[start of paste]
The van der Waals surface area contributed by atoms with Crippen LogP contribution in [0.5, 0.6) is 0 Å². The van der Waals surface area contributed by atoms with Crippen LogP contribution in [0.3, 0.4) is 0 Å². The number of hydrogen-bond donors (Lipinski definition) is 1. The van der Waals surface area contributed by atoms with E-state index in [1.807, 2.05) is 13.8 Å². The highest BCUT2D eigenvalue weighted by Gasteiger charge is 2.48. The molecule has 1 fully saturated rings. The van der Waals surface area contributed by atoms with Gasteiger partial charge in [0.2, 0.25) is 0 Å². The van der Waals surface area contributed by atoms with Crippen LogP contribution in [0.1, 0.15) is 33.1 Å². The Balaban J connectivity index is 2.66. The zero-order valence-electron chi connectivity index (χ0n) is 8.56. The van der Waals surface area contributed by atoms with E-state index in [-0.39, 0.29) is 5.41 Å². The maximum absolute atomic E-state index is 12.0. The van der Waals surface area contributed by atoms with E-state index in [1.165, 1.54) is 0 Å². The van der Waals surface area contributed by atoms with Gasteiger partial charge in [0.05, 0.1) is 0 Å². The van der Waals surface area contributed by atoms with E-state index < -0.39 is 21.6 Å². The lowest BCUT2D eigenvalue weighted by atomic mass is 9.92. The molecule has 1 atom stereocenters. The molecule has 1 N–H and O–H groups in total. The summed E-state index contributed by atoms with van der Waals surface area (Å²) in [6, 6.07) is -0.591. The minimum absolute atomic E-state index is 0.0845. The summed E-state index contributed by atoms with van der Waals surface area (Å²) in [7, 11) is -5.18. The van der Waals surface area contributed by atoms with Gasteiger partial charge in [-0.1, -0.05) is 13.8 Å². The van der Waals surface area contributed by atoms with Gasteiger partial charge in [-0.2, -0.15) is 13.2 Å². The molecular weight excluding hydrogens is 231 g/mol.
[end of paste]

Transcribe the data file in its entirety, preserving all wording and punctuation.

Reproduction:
The van der Waals surface area contributed by atoms with Crippen LogP contribution in [0.5, 0.6) is 0 Å². The van der Waals surface area contributed by atoms with Crippen LogP contribution in [0.3, 0.4) is 0 Å². The number of hydrogen-bond donors (Lipinski definition) is 1. The van der Waals surface area contributed by atoms with E-state index in [1.807, 2.05) is 13.8 Å². The highest BCUT2D eigenvalue weighted by Gasteiger charge is 2.48. The molecule has 1 fully saturated rings. The van der Waals surface area contributed by atoms with Gasteiger partial charge in [0.2, 0.25) is 0 Å². The van der Waals surface area contributed by atoms with Crippen LogP contribution in [0.1, 0.15) is 33.1 Å². The Balaban J connectivity index is 2.66. The zero-order valence-electron chi connectivity index (χ0n) is 8.56. The van der Waals surface area contributed by atoms with E-state index in [-0.39, 0.29) is 5.41 Å². The maximum absolute atomic E-state index is 12.0. The van der Waals surface area contributed by atoms with E-state index in [1.165, 1.54) is 0 Å². The van der Waals surface area contributed by atoms with Gasteiger partial charge in [0.05, 0.1) is 0 Å². The van der Waals surface area contributed by atoms with E-state index < -0.39 is 21.6 Å². The lowest BCUT2D eigenvalue weighted by atomic mass is 9.92. The molecule has 1 atom stereocenters. The molecule has 1 N–H and O–H groups in total. The summed E-state index contributed by atoms with van der Waals surface area (Å²) in [6, 6.07) is -0.591. The minimum absolute atomic E-state index is 0.0845. The summed E-state index contributed by atoms with van der Waals surface area (Å²) in [7, 11) is -5.18. The van der Waals surface area contributed by atoms with Gasteiger partial charge in [-0.1, -0.05) is 13.8 Å². The van der Waals surface area contributed by atoms with Gasteiger partial charge in [-0.2, -0.15) is 13.2 Å². The molecular weight excluding hydrogens is 231 g/mol.